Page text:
Winning the Shehu Musa Yar’Adua Foundation Merit Scholarship was truly the turning point of my life as it exposed me to so many new and different experiences, especially because, prior to the scholarship, I honestly only knew Adamawa/Yola from Social Studies class and from reciting “the 36 States and Capitals.” But on starting my secondary school education here at AUN Academy, I really came to understand and appreciate what truly makes Nigeria beautiful, and that is our richly diverse cultures.
At first, I was homesick and cried so many times because I missed my family so dearly. I thank God for the wonderful schoolmates, and great teachers I had in secondary school. In loving memory, I also want to thank the late Ms. Krista McKee, whose belief in me made me believe more in myself. I can remember her words to me during my secondary school graduation. She told me, “Dear Immaculata, you are a beautiful and brilliant young woman. May God provide you with all you need to live to your full potential. I know you are invincible.” These words have helped me grow into a woman she would have been very proud of.
After my secondary school graduation and by God’s special grace, I was once more fortunate enough to be awarded a full university scholarship to study Petroleum Chemistry here at AUN. To be frank, It was easier to quickly adapt here than when I first got into secondary school; thanks to the AUN New Students’ Orientation Program that was organized for us.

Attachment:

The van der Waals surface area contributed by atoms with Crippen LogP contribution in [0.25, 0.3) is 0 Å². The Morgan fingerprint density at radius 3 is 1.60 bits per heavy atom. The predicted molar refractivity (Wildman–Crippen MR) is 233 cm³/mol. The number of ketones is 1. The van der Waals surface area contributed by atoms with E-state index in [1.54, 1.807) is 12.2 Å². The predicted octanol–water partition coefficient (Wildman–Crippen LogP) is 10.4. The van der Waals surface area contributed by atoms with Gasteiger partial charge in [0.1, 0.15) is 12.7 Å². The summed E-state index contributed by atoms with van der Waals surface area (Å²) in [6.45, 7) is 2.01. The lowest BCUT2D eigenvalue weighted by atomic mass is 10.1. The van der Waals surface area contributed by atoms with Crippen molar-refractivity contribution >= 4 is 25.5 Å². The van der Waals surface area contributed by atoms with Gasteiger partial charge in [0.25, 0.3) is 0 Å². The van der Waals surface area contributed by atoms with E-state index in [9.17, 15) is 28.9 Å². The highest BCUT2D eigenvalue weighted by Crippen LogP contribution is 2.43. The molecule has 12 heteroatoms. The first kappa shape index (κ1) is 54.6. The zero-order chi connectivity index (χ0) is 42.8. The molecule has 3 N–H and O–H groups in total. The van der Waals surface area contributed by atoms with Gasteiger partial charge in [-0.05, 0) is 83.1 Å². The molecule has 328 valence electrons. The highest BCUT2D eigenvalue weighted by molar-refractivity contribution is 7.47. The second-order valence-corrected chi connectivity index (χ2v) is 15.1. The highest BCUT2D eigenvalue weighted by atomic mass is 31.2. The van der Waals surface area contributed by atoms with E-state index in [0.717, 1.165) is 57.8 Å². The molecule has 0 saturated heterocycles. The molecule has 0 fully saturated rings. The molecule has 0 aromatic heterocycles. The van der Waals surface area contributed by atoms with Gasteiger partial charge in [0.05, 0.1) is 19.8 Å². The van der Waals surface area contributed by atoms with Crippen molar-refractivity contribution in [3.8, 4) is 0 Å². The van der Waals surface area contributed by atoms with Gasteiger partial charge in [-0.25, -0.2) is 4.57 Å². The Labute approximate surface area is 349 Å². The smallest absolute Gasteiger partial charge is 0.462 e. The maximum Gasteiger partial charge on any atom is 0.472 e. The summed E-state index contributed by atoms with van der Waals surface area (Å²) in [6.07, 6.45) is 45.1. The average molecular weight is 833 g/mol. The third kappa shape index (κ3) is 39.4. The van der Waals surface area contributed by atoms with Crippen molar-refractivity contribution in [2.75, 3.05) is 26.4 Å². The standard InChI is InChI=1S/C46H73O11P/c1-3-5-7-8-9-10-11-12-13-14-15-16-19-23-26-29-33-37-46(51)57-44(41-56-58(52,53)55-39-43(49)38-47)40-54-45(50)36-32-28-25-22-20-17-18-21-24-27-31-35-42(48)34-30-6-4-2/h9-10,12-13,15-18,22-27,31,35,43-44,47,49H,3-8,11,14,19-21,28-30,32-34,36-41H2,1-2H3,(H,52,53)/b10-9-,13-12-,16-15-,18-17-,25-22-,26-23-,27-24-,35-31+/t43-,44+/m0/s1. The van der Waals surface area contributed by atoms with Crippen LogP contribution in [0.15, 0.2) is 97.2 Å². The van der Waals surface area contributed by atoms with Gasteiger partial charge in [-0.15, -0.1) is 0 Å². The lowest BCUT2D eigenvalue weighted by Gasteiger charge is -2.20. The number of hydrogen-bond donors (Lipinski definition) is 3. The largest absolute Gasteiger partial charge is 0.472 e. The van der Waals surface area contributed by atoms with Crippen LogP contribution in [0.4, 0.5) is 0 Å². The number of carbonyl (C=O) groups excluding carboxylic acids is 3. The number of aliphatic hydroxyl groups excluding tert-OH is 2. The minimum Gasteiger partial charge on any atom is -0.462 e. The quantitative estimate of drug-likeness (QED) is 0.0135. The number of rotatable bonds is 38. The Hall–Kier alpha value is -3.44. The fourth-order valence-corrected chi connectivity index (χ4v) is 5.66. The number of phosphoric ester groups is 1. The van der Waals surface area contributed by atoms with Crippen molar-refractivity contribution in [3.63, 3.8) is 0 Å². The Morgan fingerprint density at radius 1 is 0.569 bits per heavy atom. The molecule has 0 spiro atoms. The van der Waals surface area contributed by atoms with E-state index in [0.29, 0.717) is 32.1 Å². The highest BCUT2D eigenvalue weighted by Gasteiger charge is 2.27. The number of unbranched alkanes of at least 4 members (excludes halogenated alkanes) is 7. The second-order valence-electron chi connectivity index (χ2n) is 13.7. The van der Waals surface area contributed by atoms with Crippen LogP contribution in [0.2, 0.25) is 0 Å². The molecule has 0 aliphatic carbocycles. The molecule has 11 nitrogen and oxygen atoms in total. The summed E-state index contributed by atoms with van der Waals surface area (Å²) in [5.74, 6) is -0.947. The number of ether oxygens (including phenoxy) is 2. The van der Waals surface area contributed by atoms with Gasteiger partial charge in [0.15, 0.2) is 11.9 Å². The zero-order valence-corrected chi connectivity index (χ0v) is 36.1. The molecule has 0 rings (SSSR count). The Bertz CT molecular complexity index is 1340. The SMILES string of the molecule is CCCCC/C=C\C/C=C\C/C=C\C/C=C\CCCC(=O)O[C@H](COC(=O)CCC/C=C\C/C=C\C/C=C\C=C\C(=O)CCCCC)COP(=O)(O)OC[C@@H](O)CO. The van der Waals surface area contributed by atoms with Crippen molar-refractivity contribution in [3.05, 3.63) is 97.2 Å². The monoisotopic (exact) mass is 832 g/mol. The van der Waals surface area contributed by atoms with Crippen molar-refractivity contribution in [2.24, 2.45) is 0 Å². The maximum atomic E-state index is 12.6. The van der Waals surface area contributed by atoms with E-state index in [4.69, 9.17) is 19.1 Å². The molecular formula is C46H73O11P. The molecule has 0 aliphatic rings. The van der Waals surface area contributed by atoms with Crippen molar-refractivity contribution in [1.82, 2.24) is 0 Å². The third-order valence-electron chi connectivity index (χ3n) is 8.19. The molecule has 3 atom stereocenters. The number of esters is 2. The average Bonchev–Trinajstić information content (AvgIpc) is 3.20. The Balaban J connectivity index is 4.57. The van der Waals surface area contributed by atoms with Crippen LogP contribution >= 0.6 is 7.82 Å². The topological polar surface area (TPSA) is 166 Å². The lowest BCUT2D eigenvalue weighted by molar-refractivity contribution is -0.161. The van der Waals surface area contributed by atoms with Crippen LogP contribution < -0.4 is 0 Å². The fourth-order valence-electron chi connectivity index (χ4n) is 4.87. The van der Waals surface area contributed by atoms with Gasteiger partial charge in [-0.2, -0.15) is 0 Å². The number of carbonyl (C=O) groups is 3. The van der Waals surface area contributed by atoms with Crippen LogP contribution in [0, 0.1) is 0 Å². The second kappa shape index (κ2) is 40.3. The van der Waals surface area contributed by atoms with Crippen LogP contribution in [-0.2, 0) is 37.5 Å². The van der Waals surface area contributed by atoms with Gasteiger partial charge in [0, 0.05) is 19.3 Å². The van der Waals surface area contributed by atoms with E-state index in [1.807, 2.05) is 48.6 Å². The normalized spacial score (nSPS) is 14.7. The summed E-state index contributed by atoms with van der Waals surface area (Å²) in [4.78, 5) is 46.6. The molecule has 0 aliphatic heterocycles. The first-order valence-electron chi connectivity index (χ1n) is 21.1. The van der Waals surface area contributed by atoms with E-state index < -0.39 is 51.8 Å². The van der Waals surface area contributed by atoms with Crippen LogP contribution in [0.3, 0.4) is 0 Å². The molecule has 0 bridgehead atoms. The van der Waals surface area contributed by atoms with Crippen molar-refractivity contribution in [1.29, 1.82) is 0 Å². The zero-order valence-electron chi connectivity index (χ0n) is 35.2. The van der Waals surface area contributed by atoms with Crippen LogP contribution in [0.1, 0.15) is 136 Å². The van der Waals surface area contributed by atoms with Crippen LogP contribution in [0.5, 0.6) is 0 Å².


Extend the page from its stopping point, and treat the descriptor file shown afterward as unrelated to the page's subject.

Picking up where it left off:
An African Proverb says: “If you want to go fast, go alone. If you want to far, go together”. Ladies and gentlemen, during my time at AUN, I have also been privileged to meet people that have added great value to my life and have been with me throughout my journey at AUN. While they are too numerous to mention here, I am forever grateful for the encouragement and support of all AUN faculty members, all AUN staff members and to all of my great friends. I have grown to love and admire you all throughout my time here.
You might wonder why I narrated my personal story. It is not to vaunt or flaunt, but to tell you that a story of one is a story of all and a story of all is a story of one. If there is one message I hope to have successfully passed across by my story, it is that where one comes from in not the sole determinant of the height one can attain in life.
After today Class of 2017, we will be faced with the realities of adult life like graduate school applications, job search, marriage and so on; and probably, many of us graduating today have already started asking ourselves questions such as: ‘What is my next step in life?’ ‘How do I move on from AUN?’ ‘Who can I become?’ I may not have all the answers you may need, but one thing I am sure of however, is that as we have come this far, we can still go very far in life.
There are some graduating today that if asked where they see themselves in the next 5 years, they will be able to say exactly what they will be doing - they have it all figured out already. To me, this is a commendable quality. On the other hand, there are some that literally do not know the next steps after today are. Well guess what? It is very normal to not have it all figured out yet, to get overwhelmed when people say: “congrats you have made it!” but deep down you cannot tell where the road will lead you.